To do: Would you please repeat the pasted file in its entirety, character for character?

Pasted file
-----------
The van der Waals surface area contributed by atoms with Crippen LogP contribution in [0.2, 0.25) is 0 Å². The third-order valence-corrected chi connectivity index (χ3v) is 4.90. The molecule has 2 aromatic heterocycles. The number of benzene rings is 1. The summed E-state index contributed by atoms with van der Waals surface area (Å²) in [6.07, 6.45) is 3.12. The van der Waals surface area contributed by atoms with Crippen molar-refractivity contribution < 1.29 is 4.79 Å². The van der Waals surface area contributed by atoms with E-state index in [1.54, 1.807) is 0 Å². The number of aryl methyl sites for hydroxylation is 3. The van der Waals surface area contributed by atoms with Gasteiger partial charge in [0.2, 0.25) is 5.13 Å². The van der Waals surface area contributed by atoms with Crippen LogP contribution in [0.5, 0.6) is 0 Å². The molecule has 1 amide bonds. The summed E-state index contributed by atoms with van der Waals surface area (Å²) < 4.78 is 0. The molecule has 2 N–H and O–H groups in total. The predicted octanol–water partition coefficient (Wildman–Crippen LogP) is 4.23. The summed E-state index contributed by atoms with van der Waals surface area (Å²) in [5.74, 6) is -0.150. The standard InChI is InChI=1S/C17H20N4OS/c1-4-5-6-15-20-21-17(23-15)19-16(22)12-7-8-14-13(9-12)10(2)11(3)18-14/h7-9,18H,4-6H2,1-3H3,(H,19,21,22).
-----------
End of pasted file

The van der Waals surface area contributed by atoms with Crippen LogP contribution in [0.2, 0.25) is 0 Å². The third-order valence-corrected chi connectivity index (χ3v) is 4.90. The molecule has 2 aromatic heterocycles. The number of benzene rings is 1. The summed E-state index contributed by atoms with van der Waals surface area (Å²) in [6.07, 6.45) is 3.12. The van der Waals surface area contributed by atoms with Crippen molar-refractivity contribution < 1.29 is 4.79 Å². The van der Waals surface area contributed by atoms with E-state index in [1.54, 1.807) is 0 Å². The number of aryl methyl sites for hydroxylation is 3. The van der Waals surface area contributed by atoms with Gasteiger partial charge in [0.2, 0.25) is 5.13 Å². The van der Waals surface area contributed by atoms with Crippen LogP contribution in [0.5, 0.6) is 0 Å². The molecule has 1 amide bonds. The summed E-state index contributed by atoms with van der Waals surface area (Å²) < 4.78 is 0. The molecule has 2 N–H and O–H groups in total. The predicted octanol–water partition coefficient (Wildman–Crippen LogP) is 4.23. The summed E-state index contributed by atoms with van der Waals surface area (Å²) in [5.74, 6) is -0.150. The standard InChI is InChI=1S/C17H20N4OS/c1-4-5-6-15-20-21-17(23-15)19-16(22)12-7-8-14-13(9-12)10(2)11(3)18-14/h7-9,18H,4-6H2,1-3H3,(H,19,21,22).